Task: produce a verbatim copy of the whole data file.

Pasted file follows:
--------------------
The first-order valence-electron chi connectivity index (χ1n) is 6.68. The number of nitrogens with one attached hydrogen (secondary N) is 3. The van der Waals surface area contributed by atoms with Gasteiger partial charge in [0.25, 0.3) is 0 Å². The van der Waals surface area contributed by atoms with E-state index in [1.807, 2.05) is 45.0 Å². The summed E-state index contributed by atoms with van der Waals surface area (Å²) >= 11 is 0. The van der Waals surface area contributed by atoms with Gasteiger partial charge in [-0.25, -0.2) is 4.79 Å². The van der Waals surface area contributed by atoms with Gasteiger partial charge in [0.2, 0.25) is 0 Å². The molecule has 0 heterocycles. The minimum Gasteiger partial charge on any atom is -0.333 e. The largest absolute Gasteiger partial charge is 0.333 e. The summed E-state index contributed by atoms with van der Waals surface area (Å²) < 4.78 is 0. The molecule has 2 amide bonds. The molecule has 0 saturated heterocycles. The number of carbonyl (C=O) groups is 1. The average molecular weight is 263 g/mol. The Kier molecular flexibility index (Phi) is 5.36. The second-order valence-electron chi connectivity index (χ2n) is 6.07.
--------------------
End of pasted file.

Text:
The first-order valence-electron chi connectivity index (χ1n) is 6.68. The number of nitrogens with one attached hydrogen (secondary N) is 3. The van der Waals surface area contributed by atoms with Gasteiger partial charge in [0.25, 0.3) is 0 Å². The van der Waals surface area contributed by atoms with E-state index in [1.807, 2.05) is 45.0 Å². The summed E-state index contributed by atoms with van der Waals surface area (Å²) >= 11 is 0. The van der Waals surface area contributed by atoms with Gasteiger partial charge in [-0.25, -0.2) is 4.79 Å². The van der Waals surface area contributed by atoms with Gasteiger partial charge in [0.2, 0.25) is 0 Å². The molecule has 0 heterocycles. The minimum Gasteiger partial charge on any atom is -0.333 e. The largest absolute Gasteiger partial charge is 0.333 e. The summed E-state index contributed by atoms with van der Waals surface area (Å²) < 4.78 is 0. The molecule has 2 amide bonds. The molecule has 0 saturated heterocycles. The number of carbonyl (C=O) groups is 1. The average molecular weight is 263 g/mol. The Kier molecular flexibility index (Phi) is 5.36. The second-order valence-electron chi connectivity index (χ2n) is 6.07.